Tuesday January 8th, 2002
A few of you have asked for us to post a news item taking your suggestions for the site, so here it is. Tell us all your ideas for what we can do to improve the site. Anything you want we'll think about, but try to keep it realistic.
Just to keep you updated, one of the things we're planning on working on is getting the ChromeZone up again, if we can find some volunteer editors to help organize themes. If you're interested, please email me and I'll get back to you sometime this week.
UPDATE! Right now we're working on dumping all the tables and other old HTML within the site to both show off Mozilla's skills, and to get our file sizes smaller. If you're using Communicator to view the site, you'll notice everything looking pretty ugly, thanks to the poor CSS support it offers. If you're using IE, it'll look a bit better, but thanks to IE's lacking CSS2 support, the sidebar will show up incorrectly. We've completely redone the homepage and talkback code, and we'll be working on the forums next.
UPDATE 2! We discovered Google's great "Search Site" feature, and have added it. Right now it has most areas of the site indexed except news item talkback pages. It will start indexing talkback today, and will hopefully add all of the old items, in addition to picking up the new ones.
UPDATE 3! We've been working hard to get as many of your suggestions as possible implemented, and we encourage you to continue the feedback. You can check this article's responses for what items we have fixed, or are working on.
#159 Let's take a closer look at history.
Tuesday January 15th, 2002 11:09 AM
You are replying to this message
"Windows 95 OSR2 from 11/96 all the way until the release of Windows 98 in the summer of 1998... it hardly made a dent in market share compared to NS usage."
No one is arguing that a poor product will gain market share. The argument is that a better produce, in and of itself, might not be enough to displace a more established (read: bundled), though inferior product! History is littered with the dead carcasses of "better produced." It is hard to argue against this presumption.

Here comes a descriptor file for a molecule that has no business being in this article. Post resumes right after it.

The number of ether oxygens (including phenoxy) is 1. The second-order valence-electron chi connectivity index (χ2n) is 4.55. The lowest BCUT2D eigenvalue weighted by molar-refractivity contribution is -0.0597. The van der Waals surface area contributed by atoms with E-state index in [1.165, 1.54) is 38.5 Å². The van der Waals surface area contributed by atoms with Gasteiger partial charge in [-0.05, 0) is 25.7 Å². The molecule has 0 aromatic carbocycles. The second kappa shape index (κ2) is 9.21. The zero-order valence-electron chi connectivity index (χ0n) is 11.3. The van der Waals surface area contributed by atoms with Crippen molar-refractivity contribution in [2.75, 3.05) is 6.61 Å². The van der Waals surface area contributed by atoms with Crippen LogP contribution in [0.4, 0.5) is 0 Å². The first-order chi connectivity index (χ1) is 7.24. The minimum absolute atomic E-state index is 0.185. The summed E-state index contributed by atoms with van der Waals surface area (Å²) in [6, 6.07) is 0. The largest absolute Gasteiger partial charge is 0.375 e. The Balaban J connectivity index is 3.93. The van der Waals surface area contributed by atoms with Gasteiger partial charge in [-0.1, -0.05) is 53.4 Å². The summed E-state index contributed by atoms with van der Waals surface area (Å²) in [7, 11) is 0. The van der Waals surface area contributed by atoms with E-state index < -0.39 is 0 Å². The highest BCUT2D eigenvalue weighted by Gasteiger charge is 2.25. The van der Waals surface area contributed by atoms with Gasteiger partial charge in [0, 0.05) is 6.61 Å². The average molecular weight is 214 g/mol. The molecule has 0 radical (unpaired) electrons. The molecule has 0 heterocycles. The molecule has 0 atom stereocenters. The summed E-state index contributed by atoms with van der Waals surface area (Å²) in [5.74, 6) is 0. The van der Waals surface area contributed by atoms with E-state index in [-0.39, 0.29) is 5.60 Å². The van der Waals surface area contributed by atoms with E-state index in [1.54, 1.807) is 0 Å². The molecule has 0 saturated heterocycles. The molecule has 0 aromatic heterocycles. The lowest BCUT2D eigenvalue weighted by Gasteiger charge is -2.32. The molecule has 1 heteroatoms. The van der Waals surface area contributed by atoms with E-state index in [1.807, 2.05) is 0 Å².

"Then Windows98 came about with IE4. Sure, some just used it because it was there... many used it because they liked it better... many still, though, continued using Netscape Communicator."
People will use what they are given despite better alternatives. Thus if your first experience was with Netscape, you tended to continue to download it. If, however, your first experience was with (the bundled) IE, you tended to continue to use it. This period of decline for Netscape only documented the growing number of first-time internet users whose first experience was with (the bundled) IE.
"It was eventually IE5 that nailed the coffin into Netscape4 since NS4 was going absolutely nowhere. That *negative* reality is due to the fact that NS was once a browser that cost money... and M$ giving theirs away killed that revenue stream... thereby crippling NS's ability to continue working as a free enterprise and continue its browser development. It wasn't the bundled browser, in and of itself, that directly killed NS usage... it was a free browser that kept getting better and better whilst the NS4 was going no where."
The only disagreement here is to what extent the bundling of the browser played in the decline of Netscape's market share. I (and the US judicial system) believe that its role was substancial enough to be considered an abuse of Microsoft's monopoly position in the OS market. If you care to argue against these court finding, I interesting in listening.
"Now, lets say that we get the current Mozilla and magically fix any and all known 30,000+ bugs in it (or whatever the number is). Are you telling me that when it becomes a truly competitive alternative that it will stay bogged down in the low market share that it has now because IE is bundled with Windows? Irregardless of the marketing might of AOL, positive reviews, bundling deals, word of mouth, etc...??? I don't think so."
Not quite! Only the "marketing might of AOL" to ensure Mozilla and its derivatives are *bundled* on enough systems will counteract the effects of Windows/IE bundling. If I had to bet on a race between a free-stable-competitive browser and a free-stable-competitive-*established* browser, I'd bet on the latter!
Mozilla now stands in the shoes of IE3.0 filled in 11/96. Mozilla will have to do everything that IE did, including being bundled, if it wants to gain market share.